At least five soldiers were killed and more than two dozen others wounded in a gunbattle with Abu Sayyaf militants who were holding hostages in the southern Philippines, the military said on Saturday.
The incident was the deadliest for Philippine soldiers in the restive south so far this year.
The clash broke out Friday afternoon in Lianga, a village in Patikul town on remote Jolo island, as patrolling soldiers encountered nearly 50 heavily armed Abu Sayyaf fighters, regional military spokesman Col. Gerry Besana said.
The fighting lasted about two hours, leaving 23 soldiers wounded apart from the five dead.
“The enemies were holding hostages at the time of encounter. Until now, there’s an ongoing pursuit operation,” Besana said, adding the militants were led by Commander Almuder Yaddah.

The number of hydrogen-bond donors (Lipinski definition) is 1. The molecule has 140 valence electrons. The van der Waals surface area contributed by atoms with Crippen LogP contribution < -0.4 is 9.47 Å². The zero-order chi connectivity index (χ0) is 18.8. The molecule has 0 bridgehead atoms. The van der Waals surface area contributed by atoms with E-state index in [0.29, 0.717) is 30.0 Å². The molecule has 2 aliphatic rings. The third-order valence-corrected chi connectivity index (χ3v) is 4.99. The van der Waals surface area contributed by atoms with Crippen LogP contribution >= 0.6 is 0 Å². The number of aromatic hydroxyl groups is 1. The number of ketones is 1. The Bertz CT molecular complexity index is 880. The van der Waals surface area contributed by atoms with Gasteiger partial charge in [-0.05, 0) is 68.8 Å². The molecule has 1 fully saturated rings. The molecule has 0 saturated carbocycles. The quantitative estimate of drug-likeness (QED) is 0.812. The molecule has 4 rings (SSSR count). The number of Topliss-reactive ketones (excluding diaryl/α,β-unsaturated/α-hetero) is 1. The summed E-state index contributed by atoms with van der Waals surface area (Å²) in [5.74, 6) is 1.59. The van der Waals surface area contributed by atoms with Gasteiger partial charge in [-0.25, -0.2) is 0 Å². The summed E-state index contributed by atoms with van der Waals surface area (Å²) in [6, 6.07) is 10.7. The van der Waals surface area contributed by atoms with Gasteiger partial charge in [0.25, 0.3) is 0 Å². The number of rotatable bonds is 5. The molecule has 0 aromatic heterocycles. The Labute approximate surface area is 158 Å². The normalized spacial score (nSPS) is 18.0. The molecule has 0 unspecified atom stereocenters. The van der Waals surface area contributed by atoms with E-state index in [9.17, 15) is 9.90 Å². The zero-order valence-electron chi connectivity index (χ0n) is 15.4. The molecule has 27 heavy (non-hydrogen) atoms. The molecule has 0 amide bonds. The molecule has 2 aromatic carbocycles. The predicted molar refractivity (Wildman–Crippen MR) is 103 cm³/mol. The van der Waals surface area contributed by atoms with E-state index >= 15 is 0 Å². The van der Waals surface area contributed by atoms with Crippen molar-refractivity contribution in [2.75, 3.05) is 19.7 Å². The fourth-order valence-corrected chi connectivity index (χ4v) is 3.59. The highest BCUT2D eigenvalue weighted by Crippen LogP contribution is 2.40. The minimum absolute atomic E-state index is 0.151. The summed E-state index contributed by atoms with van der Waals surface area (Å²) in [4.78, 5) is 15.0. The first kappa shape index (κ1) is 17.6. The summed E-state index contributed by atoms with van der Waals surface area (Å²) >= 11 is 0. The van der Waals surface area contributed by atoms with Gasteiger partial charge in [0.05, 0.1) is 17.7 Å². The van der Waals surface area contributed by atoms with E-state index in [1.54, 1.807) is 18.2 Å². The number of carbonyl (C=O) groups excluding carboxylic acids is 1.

The bodies of the dead soldiers would be airlifted to nearby Zamboanga City while the wounded were being treated at a military hospital, he said.
The Abu Sayyaf, or Bearers of the Sword, is the most violent of several Muslim rebel factions operating in the southern Philippines.
It was responsible for the worst terrorist attacks in the country, including a ferry bombing in Manila Bay that killed more than 100 people in 2004.
Currently, the militants are believed to be holding 12 hostages, including three Indonesians, one Vietnamese, one Dutch national and seven Filipinos. They beheaded an elderly German captive last year after his government failed to fork over ransom, while two Canadians were also killed in 2016.
Another Abu Sayyaf faction led by Isnilon Hapilon, the acknowledged leader of the extremist group Islamic State in the southern Philippines, engaged government forces in a five-month battle that destroyed much of Marawi city, also in the south. The vicious firefights killed 930 militants, 165 soldiers and 47 civilians, officials said.